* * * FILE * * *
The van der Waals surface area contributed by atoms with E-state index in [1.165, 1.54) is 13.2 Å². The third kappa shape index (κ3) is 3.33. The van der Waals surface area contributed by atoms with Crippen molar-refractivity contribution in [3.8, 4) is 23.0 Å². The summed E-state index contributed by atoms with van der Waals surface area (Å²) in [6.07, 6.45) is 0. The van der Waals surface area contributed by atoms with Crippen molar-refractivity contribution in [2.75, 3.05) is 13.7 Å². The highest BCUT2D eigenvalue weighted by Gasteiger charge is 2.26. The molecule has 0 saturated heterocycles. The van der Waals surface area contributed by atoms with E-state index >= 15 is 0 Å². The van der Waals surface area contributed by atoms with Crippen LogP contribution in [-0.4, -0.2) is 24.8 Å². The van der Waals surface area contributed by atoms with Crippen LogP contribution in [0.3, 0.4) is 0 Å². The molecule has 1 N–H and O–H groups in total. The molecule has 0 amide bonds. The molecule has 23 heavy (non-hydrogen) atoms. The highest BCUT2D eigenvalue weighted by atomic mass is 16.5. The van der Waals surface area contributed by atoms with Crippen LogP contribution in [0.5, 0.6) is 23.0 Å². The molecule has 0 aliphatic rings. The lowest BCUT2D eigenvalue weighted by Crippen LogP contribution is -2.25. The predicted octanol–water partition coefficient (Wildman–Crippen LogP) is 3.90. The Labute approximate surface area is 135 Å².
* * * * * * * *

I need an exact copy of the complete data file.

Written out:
The van der Waals surface area contributed by atoms with E-state index in [1.165, 1.54) is 13.2 Å². The third kappa shape index (κ3) is 3.33. The van der Waals surface area contributed by atoms with Crippen molar-refractivity contribution in [3.8, 4) is 23.0 Å². The summed E-state index contributed by atoms with van der Waals surface area (Å²) in [6.07, 6.45) is 0. The van der Waals surface area contributed by atoms with Crippen molar-refractivity contribution in [2.75, 3.05) is 13.7 Å². The highest BCUT2D eigenvalue weighted by Gasteiger charge is 2.26. The molecule has 0 saturated heterocycles. The van der Waals surface area contributed by atoms with E-state index >= 15 is 0 Å². The van der Waals surface area contributed by atoms with Crippen LogP contribution in [-0.4, -0.2) is 24.8 Å². The van der Waals surface area contributed by atoms with Crippen LogP contribution in [0.3, 0.4) is 0 Å². The molecule has 1 N–H and O–H groups in total. The molecule has 0 amide bonds. The molecule has 23 heavy (non-hydrogen) atoms. The highest BCUT2D eigenvalue weighted by atomic mass is 16.5. The van der Waals surface area contributed by atoms with Crippen LogP contribution in [0.5, 0.6) is 23.0 Å². The molecule has 0 aliphatic rings. The lowest BCUT2D eigenvalue weighted by Crippen LogP contribution is -2.25. The predicted octanol–water partition coefficient (Wildman–Crippen LogP) is 3.90. The Labute approximate surface area is 135 Å².